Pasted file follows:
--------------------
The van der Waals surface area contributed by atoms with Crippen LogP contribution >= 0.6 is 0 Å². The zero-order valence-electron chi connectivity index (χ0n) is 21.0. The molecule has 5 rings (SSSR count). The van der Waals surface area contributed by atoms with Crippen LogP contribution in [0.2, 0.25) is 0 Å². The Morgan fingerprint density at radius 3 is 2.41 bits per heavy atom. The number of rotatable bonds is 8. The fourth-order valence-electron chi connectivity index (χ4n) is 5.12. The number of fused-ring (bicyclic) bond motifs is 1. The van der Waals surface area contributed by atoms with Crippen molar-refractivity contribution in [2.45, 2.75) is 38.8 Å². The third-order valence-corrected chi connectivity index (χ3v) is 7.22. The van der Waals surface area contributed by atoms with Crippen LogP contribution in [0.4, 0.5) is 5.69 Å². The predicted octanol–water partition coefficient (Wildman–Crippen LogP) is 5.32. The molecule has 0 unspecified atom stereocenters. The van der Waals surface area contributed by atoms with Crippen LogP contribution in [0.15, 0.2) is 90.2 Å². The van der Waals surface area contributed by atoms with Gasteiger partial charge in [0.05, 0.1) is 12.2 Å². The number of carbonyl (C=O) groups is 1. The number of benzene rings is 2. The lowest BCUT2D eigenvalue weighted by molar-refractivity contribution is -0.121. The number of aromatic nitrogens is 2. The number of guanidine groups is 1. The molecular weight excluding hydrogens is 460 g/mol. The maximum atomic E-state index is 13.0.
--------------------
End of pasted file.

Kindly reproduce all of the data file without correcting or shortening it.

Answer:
The van der Waals surface area contributed by atoms with Crippen LogP contribution >= 0.6 is 0 Å². The zero-order valence-electron chi connectivity index (χ0n) is 21.0. The molecule has 5 rings (SSSR count). The van der Waals surface area contributed by atoms with Crippen LogP contribution in [0.2, 0.25) is 0 Å². The Morgan fingerprint density at radius 3 is 2.41 bits per heavy atom. The number of rotatable bonds is 8. The fourth-order valence-electron chi connectivity index (χ4n) is 5.12. The number of fused-ring (bicyclic) bond motifs is 1. The van der Waals surface area contributed by atoms with Crippen molar-refractivity contribution in [2.45, 2.75) is 38.8 Å². The third-order valence-corrected chi connectivity index (χ3v) is 7.22. The van der Waals surface area contributed by atoms with Crippen LogP contribution in [0.4, 0.5) is 5.69 Å². The predicted octanol–water partition coefficient (Wildman–Crippen LogP) is 5.32. The molecule has 0 unspecified atom stereocenters. The van der Waals surface area contributed by atoms with Crippen LogP contribution in [0.15, 0.2) is 90.2 Å². The van der Waals surface area contributed by atoms with Gasteiger partial charge in [0.05, 0.1) is 12.2 Å². The number of carbonyl (C=O) groups is 1. The number of benzene rings is 2. The lowest BCUT2D eigenvalue weighted by molar-refractivity contribution is -0.121. The number of aromatic nitrogens is 2. The number of guanidine groups is 1. The molecular weight excluding hydrogens is 460 g/mol. The maximum atomic E-state index is 13.0.